In the following TED Talk, Dr. Gary Stager, author of the book “Invent to Learn”, outlines some of the major contributions Seymour Papert shared with our community.   To prepare for this blog post, I also reviewed a speech Papert presented entitled “Constructionism vs. Instructionism.”   I have tried to outline some of the key considerations given by Papert as we form a new vision for our schools that foster creativity, curiosity, and personalized learning.

Epathy in schools:  Dr. Stager celebrates Papert’s spirit of epathy in schools.   Kids learn differently.  To the 21st century school, he challenges schools to find ways to leverage the strength of a child’s learning style by giving students options and environments for learning.   Project based learning and flipped classroom trends echo this idea.

Engagement through knowledge application: Papert remarked that we love to learn ideas that have relevance and utility.  Situational cognition notes that we tend to learn concepts more profoundly when we can immediately apply the new concept.   In Papert’s theory of constructionism, he challenges us to create environments and situations where children learn to construct their own knowledge by positively constructing physical things. He also felt that computers provided a platform for students to construct and experience their ideas.

Robots for Learning: Lego Mindstorms is named after the book “Mindstorms: Children, Computers, and Powerful Ideas” by Seymour Papert.  Papert recognized early that robotics technology can be a platform for students to experience and learn math.   While math can be dry, children tend to be curious about robots.

Promoting contexts for learning:  Papert sought to bring math education to life.   He proposed the creation of a “MathLand”, a set of environments and contexts enabling students to experience and experiment with math.    In his mind, he wanted to see kids program the computer.   He didn’t want computers programming our kids.   This idea also shows up in Papert’s invention of the LOGO, one of the first programming languages for kids.   It seems like virtual environments like OpenSim and Minecraft have the potential to become a MathLand for students.

In Papert’s view, math and computer science should be invisible.   Let’s say you see a poet writing in a park.  You interrupt his writing process to ask him “what are you doing?”   He is probably not going to talk about his pen and paper.   The poet is more likely to share the ideas from the poem.   Papert saw that math and computer science are tools to empower the creativity and genius present in every person.   He challenged our community to place emphasis on growing the craft of thinking, crafting and growing that creative potential.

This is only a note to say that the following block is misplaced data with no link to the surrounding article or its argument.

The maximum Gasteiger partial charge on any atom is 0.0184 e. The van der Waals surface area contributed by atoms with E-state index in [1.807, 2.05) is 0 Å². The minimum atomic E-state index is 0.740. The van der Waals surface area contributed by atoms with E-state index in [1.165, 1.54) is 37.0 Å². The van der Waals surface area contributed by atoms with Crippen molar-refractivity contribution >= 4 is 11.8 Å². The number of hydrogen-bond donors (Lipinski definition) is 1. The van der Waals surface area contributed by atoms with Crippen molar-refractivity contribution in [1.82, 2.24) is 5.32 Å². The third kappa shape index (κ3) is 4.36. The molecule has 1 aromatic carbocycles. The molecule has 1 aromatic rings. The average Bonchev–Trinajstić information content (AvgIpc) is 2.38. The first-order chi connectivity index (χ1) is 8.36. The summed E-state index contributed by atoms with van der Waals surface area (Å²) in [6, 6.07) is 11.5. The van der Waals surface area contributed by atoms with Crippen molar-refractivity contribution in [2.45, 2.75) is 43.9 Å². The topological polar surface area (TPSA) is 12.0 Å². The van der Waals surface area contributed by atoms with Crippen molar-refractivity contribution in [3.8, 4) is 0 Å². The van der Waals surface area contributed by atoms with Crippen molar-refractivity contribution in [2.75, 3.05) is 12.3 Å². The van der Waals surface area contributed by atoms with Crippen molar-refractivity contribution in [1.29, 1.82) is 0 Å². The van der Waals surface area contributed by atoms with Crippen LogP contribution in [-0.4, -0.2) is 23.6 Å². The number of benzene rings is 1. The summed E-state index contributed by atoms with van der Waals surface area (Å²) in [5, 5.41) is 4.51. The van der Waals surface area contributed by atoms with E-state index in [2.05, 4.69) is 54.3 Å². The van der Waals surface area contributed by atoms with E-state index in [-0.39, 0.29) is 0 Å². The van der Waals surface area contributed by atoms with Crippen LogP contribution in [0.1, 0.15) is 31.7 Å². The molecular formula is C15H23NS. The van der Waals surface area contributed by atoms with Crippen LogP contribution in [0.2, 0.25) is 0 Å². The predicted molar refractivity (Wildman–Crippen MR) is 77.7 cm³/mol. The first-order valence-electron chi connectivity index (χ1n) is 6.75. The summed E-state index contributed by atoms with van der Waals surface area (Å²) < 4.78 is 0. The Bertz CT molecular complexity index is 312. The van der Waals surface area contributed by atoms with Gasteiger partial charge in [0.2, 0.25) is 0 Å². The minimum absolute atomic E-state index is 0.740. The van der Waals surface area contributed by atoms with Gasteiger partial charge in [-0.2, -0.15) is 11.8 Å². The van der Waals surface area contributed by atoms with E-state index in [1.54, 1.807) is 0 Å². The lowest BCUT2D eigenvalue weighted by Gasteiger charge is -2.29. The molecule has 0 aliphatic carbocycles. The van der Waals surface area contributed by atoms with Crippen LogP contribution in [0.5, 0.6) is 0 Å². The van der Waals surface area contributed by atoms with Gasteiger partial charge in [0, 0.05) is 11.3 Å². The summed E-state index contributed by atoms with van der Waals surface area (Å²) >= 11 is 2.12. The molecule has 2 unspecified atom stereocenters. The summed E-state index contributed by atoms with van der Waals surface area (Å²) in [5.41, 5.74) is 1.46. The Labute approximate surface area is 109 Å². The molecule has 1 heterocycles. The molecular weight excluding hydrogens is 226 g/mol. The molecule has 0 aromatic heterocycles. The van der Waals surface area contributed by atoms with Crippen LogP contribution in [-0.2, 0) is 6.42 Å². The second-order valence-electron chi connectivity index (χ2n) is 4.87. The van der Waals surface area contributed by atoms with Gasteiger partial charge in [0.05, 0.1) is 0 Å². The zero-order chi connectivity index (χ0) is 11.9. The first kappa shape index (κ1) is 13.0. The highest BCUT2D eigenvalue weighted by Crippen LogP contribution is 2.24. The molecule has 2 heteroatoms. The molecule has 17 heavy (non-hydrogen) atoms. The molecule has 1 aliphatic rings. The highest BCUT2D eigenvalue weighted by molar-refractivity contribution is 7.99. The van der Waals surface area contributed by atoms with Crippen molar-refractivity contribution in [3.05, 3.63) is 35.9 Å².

We’ll close this post with this enduring quote from Dr. Papert:

“I didn’t show you these examples because I think you should copy them, because I think this is what the future will be like. These are just little steps. I’d like you to be part of inventing a future. Nobody knows how computers will be used in 10 or 20 or 30 year’s time. What we do know is that they’ll be everywhere, as much as pencils. Everybody will have them all the time.”

The goal is to foster the learning potential of the student person.   How do we use math and computers as a means of empowerment?  Not an end.

 

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Open Make Night at SparkMacon – Nov 7th

Open Make Night at SparkMacon

 

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Humans Need Not Apply [video]

Published on October 18, 2014 by in stem, technology

johnny5 - the dreamer robot

Imagine a world where large classes of people lose their jobs by no fault of their own.   How would we adapt? A friend of mine shared a thought provoking video entitled “Humans Need Not Apply.”   CGP Grey argues that humanity needs to get ready because technology and automation present a threat to many types of jobs.

When I worked toward my masters degree in computer science,  I became especially interested in research on machine learning.   In this field of computer science, we study various theories of emulating human learning, pattern recognition, and simulated creativity.   After watching this video, I find myself wanting to consider the worse case scenario.   What would happen if general purpose robots and automation succeeded in making large classes of people unemployable in their current work?  This fearful worse case scenario hinges on the success of “general purpose robots”  and advances in machine learning technology.   On the machine learning front,  we still struggle with understanding the basics of human creativity?   One of my favorite AI thinkers, Marvin Minski from MIT, argues that artificial intelligence researchers have not given sufficient research attention to the following questions: (1) How do we detect and recognize beauty.   (2) How do we emulate art and creativity of humans?  Computers can’t even emulate the pattern recognition / cognitive learning power of infants.   Additionally, current machine learning techniques tend to focus on emulating particular modes of human thinking.  (i.e. pattern recognition, search, making plans, looking for winning moves, etc.)      It will be a long before we create the higher order algorithms that faithfully emulate our capacity for general purpose thought and switching between modes and knowledge representation.